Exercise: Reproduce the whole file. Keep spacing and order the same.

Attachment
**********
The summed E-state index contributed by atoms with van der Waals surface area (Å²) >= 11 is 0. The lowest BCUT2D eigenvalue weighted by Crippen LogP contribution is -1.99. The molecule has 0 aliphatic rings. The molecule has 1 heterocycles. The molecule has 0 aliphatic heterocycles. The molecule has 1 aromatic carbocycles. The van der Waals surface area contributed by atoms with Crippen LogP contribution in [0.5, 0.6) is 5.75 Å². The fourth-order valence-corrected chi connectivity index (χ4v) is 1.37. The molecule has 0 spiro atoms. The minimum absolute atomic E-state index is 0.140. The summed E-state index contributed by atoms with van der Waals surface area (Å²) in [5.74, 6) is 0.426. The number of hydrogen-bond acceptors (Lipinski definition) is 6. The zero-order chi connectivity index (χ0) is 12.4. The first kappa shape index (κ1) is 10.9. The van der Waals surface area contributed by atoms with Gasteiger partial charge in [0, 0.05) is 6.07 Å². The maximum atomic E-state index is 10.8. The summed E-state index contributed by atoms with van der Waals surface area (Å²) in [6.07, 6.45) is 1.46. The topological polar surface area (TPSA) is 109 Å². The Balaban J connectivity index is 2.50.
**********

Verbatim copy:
The summed E-state index contributed by atoms with van der Waals surface area (Å²) >= 11 is 0. The lowest BCUT2D eigenvalue weighted by Crippen LogP contribution is -1.99. The molecule has 0 aliphatic rings. The molecule has 1 heterocycles. The molecule has 0 aliphatic heterocycles. The molecule has 1 aromatic carbocycles. The van der Waals surface area contributed by atoms with Crippen LogP contribution in [0.5, 0.6) is 5.75 Å². The fourth-order valence-corrected chi connectivity index (χ4v) is 1.37. The molecule has 0 spiro atoms. The minimum absolute atomic E-state index is 0.140. The summed E-state index contributed by atoms with van der Waals surface area (Å²) in [5.74, 6) is 0.426. The number of hydrogen-bond acceptors (Lipinski definition) is 6. The zero-order chi connectivity index (χ0) is 12.4. The first kappa shape index (κ1) is 10.9. The van der Waals surface area contributed by atoms with Gasteiger partial charge in [0, 0.05) is 6.07 Å². The maximum atomic E-state index is 10.8. The summed E-state index contributed by atoms with van der Waals surface area (Å²) in [6.07, 6.45) is 1.46. The topological polar surface area (TPSA) is 109 Å². The Balaban J connectivity index is 2.50.